Unique Projects Trains Future Alzheimer’s Caregivers


Unique Projects Trains Future Alzheimer’s Caregivers

An STC OTA student explains the layout inside of the Activities of Daily Living apartment. (photo STC)
An STC OTA student explains the layout inside of the Activities of Daily Living apartment. (photo STC)

It might seem unusual to see drawings of utensils or constant safety reminders around the home. Yet, these can be beneficial when caring for a loved one or patient with Alzheimer’s. These helpful visual cues can make the difference from a patient. Photos and other reminders can aid a patient in completing a task instead of experiencing frustration or confusion.

South Texas College Occupational Therapy Assistant Program students recently had a unique opportunity to practice implementing Alzheimer’s and dementia care inside of the Nursing and Allied Health Campus’ Activities of Daily Living apartment.

Learning via simulation

The apartment’s location is on the fourth floor of the new Nursing and Allied Health Campus building within the new simulation hospital. The ADL apartment and simulation hospital provide the healthcare practitioner students and trainees with real-life, hands-on experiences. It presents both equipment and scenarios they may encounter in their field of study.

“We use the apartment to simulate different environments,” OTA Program Chair Layman Darnell Miller said. “This is the first time we have done this project per se, but we have also done other adult programs with things like orthopedic injuries.”

The students’ task was to modify the one-bedroom apartment with helpful visual cues and reminders for elders who have Alzheimer’s to better navigate and engage in their daily occupational performance. The first thing guests noticed when entering the ADL apartment was a map of the residence layout.

Four separate areas in the apartment represented each of the severity levels of the condition. Each level of cognitive impairment requires different methods of care and attention from caregivers. Students served as tour guides and explained the modifications within the residence, that a person living with Alzheimer’s would need to continue to live as independent as possible.

“All of these steps would help patients do things themselves since they understand they are still going to be able to perform tasks,” OTA student Julissa Cantu said.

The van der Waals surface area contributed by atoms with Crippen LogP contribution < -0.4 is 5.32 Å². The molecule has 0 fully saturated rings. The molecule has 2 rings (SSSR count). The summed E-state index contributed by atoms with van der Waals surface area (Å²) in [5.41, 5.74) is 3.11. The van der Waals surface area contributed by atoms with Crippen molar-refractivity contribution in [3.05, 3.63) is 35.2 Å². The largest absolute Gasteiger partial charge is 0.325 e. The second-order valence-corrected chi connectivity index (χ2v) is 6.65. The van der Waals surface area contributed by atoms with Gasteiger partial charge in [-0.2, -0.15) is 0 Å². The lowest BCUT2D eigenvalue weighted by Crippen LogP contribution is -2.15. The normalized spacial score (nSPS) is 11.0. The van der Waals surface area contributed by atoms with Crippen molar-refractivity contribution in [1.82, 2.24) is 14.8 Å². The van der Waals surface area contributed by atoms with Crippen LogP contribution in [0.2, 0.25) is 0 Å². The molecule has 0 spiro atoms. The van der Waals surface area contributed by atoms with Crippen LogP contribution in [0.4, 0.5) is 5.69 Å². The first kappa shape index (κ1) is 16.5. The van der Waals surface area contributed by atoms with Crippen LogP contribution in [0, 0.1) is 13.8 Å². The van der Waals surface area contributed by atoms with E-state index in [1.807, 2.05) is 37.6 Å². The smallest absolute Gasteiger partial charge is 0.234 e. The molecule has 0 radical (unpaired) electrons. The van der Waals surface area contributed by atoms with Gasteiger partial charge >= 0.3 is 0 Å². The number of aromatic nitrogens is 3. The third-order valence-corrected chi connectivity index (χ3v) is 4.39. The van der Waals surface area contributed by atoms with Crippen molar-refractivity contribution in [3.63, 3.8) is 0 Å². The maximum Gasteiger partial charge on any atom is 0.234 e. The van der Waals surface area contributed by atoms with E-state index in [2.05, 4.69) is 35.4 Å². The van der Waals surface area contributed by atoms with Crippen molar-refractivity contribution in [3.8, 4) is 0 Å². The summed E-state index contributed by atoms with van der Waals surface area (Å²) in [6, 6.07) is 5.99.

In the kitchen, images of forks and spoons were drawn on drawers. These help patients remember where to locate the cutlery. Directions on how to properly use an oven and stove to reduce the risks of possible fires were also visible. Labels on food ensured that patients were aware of expiration dates.

Calendars with reminders and even pictures of upcoming events like doctor’s appointments or family birthdays were visible in the bedroom. These are all designed to assist in a better quality of life for patients with Alzheimer’s.

“If patients are functionally able, they should still be able to do most things,” Cantu added. “Sometimes, it is just their cognition that is limiting them and not so much their physical ability.”

Prepping the caregivers of tomorrow

STC’s OTA is a two-year program that prepares students for their careers as certified occupational therapy assistants. In Texas, students must obtain a license to practice under the supervision of a registered occupational therapist.

Certification holders can then work in a multitude of healthcare disciplines. These include home health agencies and hospice care to rehab centers and hospitals.

“In this program, you get to do a bit of everything,” OTA student Mark Ochoa said. “We do not focus on just elders or pediatrics. We can work with patients from birth to end of life care in hospice.”

The simulation hospital and ADL apartment will continue to serve as a learning environment for students at the Nursing and Allied Health campus as they prepare for the fast-paced medical field.

“We look at occupational therapy in the perspective of what challenges our patients are having as a result of their injury or their ailments in everyday life,” Miller said. “We want patients to be as independent as possible. That is how we educate our students, in more of a critical thinking path versus cut and dry ‘the book says this.'”